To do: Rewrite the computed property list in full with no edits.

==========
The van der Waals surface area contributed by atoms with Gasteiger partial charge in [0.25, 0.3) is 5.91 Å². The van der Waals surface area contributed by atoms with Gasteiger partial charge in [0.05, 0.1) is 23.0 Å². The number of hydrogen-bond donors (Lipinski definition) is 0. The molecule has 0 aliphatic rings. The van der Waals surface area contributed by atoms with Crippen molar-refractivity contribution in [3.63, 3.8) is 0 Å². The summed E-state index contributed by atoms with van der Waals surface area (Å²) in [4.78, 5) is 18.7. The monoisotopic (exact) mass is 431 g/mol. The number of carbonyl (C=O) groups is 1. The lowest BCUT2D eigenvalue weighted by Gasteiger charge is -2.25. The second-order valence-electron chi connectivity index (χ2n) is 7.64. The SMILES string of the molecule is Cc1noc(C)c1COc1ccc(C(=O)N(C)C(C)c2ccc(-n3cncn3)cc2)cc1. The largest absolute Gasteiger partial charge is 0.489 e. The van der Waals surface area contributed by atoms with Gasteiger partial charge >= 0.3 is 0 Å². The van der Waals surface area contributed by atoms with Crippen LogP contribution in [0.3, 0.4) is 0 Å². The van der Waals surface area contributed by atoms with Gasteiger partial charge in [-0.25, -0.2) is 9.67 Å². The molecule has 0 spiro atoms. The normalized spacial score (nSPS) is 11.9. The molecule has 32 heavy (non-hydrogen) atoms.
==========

The van der Waals surface area contributed by atoms with Gasteiger partial charge in [0.25, 0.3) is 5.91 Å². The van der Waals surface area contributed by atoms with Gasteiger partial charge in [0.05, 0.1) is 23.0 Å². The number of hydrogen-bond donors (Lipinski definition) is 0. The molecule has 0 aliphatic rings. The van der Waals surface area contributed by atoms with Crippen molar-refractivity contribution in [3.63, 3.8) is 0 Å². The summed E-state index contributed by atoms with van der Waals surface area (Å²) in [4.78, 5) is 18.7. The monoisotopic (exact) mass is 431 g/mol. The number of carbonyl (C=O) groups is 1. The lowest BCUT2D eigenvalue weighted by Gasteiger charge is -2.25. The second-order valence-electron chi connectivity index (χ2n) is 7.64. The SMILES string of the molecule is Cc1noc(C)c1COc1ccc(C(=O)N(C)C(C)c2ccc(-n3cncn3)cc2)cc1. The largest absolute Gasteiger partial charge is 0.489 e. The van der Waals surface area contributed by atoms with Gasteiger partial charge >= 0.3 is 0 Å². The van der Waals surface area contributed by atoms with Crippen LogP contribution in [0.3, 0.4) is 0 Å². The van der Waals surface area contributed by atoms with Gasteiger partial charge in [-0.25, -0.2) is 9.67 Å². The molecule has 0 spiro atoms. The normalized spacial score (nSPS) is 11.9. The molecule has 32 heavy (non-hydrogen) atoms.